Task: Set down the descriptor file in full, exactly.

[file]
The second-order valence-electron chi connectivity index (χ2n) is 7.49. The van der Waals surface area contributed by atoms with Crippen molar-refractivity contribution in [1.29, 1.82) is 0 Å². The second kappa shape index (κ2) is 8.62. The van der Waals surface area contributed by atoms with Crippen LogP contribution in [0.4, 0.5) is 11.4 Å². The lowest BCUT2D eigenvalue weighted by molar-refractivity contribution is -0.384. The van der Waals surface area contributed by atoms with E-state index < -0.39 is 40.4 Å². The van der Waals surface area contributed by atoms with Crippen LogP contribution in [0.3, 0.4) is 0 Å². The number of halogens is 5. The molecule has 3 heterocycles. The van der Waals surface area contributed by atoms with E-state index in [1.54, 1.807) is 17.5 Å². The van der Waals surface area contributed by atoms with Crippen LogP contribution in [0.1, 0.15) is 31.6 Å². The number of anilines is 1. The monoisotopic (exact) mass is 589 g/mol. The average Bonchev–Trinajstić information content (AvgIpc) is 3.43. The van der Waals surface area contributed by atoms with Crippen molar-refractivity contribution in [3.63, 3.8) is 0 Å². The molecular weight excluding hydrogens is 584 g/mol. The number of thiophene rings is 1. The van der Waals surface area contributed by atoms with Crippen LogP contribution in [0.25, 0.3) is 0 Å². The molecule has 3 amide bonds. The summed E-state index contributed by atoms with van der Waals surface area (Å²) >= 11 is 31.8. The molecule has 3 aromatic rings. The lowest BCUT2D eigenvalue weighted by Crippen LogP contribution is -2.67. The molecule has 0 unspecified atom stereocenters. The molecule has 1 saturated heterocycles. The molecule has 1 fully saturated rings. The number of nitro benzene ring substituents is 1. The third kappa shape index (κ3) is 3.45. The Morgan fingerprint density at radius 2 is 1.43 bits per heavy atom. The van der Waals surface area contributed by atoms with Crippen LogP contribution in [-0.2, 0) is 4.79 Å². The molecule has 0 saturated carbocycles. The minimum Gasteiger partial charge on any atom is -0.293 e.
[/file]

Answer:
The second-order valence-electron chi connectivity index (χ2n) is 7.49. The van der Waals surface area contributed by atoms with Crippen molar-refractivity contribution in [1.29, 1.82) is 0 Å². The second kappa shape index (κ2) is 8.62. The van der Waals surface area contributed by atoms with Crippen LogP contribution in [0.4, 0.5) is 11.4 Å². The lowest BCUT2D eigenvalue weighted by molar-refractivity contribution is -0.384. The van der Waals surface area contributed by atoms with E-state index < -0.39 is 40.4 Å². The van der Waals surface area contributed by atoms with Crippen LogP contribution in [0.3, 0.4) is 0 Å². The number of halogens is 5. The molecule has 3 heterocycles. The van der Waals surface area contributed by atoms with E-state index in [1.54, 1.807) is 17.5 Å². The van der Waals surface area contributed by atoms with Crippen LogP contribution in [0.1, 0.15) is 31.6 Å². The number of anilines is 1. The monoisotopic (exact) mass is 589 g/mol. The average Bonchev–Trinajstić information content (AvgIpc) is 3.43. The van der Waals surface area contributed by atoms with Crippen molar-refractivity contribution in [3.63, 3.8) is 0 Å². The molecular weight excluding hydrogens is 584 g/mol. The number of thiophene rings is 1. The van der Waals surface area contributed by atoms with Crippen LogP contribution in [0.25, 0.3) is 0 Å². The molecule has 3 amide bonds. The summed E-state index contributed by atoms with van der Waals surface area (Å²) >= 11 is 31.8. The molecule has 3 aromatic rings. The lowest BCUT2D eigenvalue weighted by Crippen LogP contribution is -2.67. The molecule has 0 unspecified atom stereocenters. The molecule has 1 saturated heterocycles. The molecule has 1 fully saturated rings. The number of nitro benzene ring substituents is 1. The third kappa shape index (κ3) is 3.45. The Morgan fingerprint density at radius 2 is 1.43 bits per heavy atom. The van der Waals surface area contributed by atoms with Crippen LogP contribution in [-0.2, 0) is 4.79 Å². The molecule has 0 saturated carbocycles. The minimum Gasteiger partial charge on any atom is -0.293 e.